Friday, September 15, 2006

cold comfort

Like many other things, having a cold isn't the straightforward business it used to be.

It used to be, the day that your sore throat became an unambiguous harbinger of the snot fest to come, you'd hunker down on the couch, pull a blanket up to your chin, watch the whole day's line-up of game shows and sit-coms (or soap operas, if you expected a lengthy recovery or required more glamour than Eva Gabor and Eddie Albert could deliver), and generally feel sorry for yourself.

It's no accident that Jeopardy contestants were on for at most 5 consecutive days before they became eligible for a return visit in the Tournament of Champions: 5 days was about the longest you could malinger without significant challenge from institutions like schools and employers. 5 days on the couch, drinking Lipton's with plenty of sugar and lemon. Watching the $10,000 Pyramid. F Troop re-runs. Petticoat Junction re-runs. Hogan's Heroes re-runs. Arnold Ziffle and Richard Dawson could bully your immune system into ejecting any run-of-the-mill viruses. Forget about zinc. Forget about vitamin C. Daytime TV is the cure for the common cold.

"Please excuse Catherine's absence. She was ill."

I spent so much time on the couch in junior high school that there was some question as to whether I could take the giant step forward from the miseries of the 7th grade to the even more profound miseries of the 8th grade. But I was, in fact, ill. Quite often. Afflicted with every malady of adolescence. Indolence. Insolence. Zits. Lassitude. Ennui. Fear. Fatness. Frizzies.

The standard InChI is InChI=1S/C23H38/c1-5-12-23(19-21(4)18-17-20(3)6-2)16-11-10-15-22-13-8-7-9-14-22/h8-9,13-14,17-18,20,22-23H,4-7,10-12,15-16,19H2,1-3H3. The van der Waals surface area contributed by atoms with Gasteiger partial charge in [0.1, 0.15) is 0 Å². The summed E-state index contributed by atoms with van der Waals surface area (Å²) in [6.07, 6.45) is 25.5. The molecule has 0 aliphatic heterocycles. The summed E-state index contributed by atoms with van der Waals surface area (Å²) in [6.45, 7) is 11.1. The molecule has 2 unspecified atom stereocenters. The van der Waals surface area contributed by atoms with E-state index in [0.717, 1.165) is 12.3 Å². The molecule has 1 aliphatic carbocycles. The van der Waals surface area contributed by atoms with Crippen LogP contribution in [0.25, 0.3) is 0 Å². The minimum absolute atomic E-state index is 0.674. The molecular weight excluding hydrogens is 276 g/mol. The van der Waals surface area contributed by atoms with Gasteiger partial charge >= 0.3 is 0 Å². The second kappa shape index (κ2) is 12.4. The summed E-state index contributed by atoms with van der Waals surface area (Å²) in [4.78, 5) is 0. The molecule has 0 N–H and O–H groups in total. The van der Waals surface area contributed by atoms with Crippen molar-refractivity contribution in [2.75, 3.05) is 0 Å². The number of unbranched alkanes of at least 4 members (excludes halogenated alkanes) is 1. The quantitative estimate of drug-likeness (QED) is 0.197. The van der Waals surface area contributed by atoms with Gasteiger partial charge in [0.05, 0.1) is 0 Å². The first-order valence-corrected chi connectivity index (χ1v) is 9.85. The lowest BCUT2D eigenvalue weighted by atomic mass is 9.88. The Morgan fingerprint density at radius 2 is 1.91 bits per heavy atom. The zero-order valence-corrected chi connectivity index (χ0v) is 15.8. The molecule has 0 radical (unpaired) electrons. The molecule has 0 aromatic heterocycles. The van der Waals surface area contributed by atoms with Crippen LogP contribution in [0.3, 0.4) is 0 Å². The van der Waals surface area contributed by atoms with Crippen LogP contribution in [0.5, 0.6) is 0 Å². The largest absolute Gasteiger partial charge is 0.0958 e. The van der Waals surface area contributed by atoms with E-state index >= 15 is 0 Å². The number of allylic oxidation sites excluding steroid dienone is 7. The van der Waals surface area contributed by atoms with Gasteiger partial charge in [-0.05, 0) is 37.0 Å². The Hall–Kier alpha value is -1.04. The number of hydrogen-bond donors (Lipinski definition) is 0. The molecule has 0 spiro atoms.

Please excuse Catherine's absence. She was ill.

The vagueness of the explanation in my note from home pleased me. Plus my mother wrote it in a script that I can only characterize as Authoritative Adult; it in no way prefigured the friendly zaniness of Comic Sans. The letters were narrow, confident, and at an even slant.

Please excuse Catherine's illness. She was absent.

I had a cold last week. It was no different from not having a cold, except that I felt horrible doing what I normally do. I sat in front of my laptop, periodically touching my forehead with the back of my hand to monitor incipient feverishness. As usual, in spite of the fiery feeling that I perceived quite clearly with the back of my hand, I registered no extra degrees on that most traitorous of measuring devices, the thermometer. It informed me I wasn't nearly as sick as I felt.

No. Really. I felt like shit. But I work at home, which makes home-based malingering almost impossible, because home is where the work is. There's no percentage in having a cold at all.

I knew I was doomed to get this thing too. I was walking at a good clip west on 42nd Street in Manhattan, wondering if fanny packs and t-shirts with faux gemstones would ever go out of style in the Midwest, when I heard a loud AH-CHOO right behind me. The sneezer was close enough that the woman in front of me turned around, looked right at me, and said, "Bless you." I said, "Thanks, but I'm not the one who sneezed."

Right then, I knew I'd catch the anonymous sneezer's cold. I felt like rushing into that horrible Duane Reade on the corner of 42nd and 8th (as if there weren't one on 7th or 41rst) and futilely scanning the shelves for a cold prevention elixir. Anything to stave off the inevitability of this virus.

My initial impulse when I feel a cold coming on is to revert to my strong base of experience from childhood. I could -- in a lightning fit of inspiration -- fill in the sick code on the HRWEB time sheet web page, set my laptop up to look for extraterrestrial life, and curl up on the couch with the cat and the Radio Shack universal TV remote.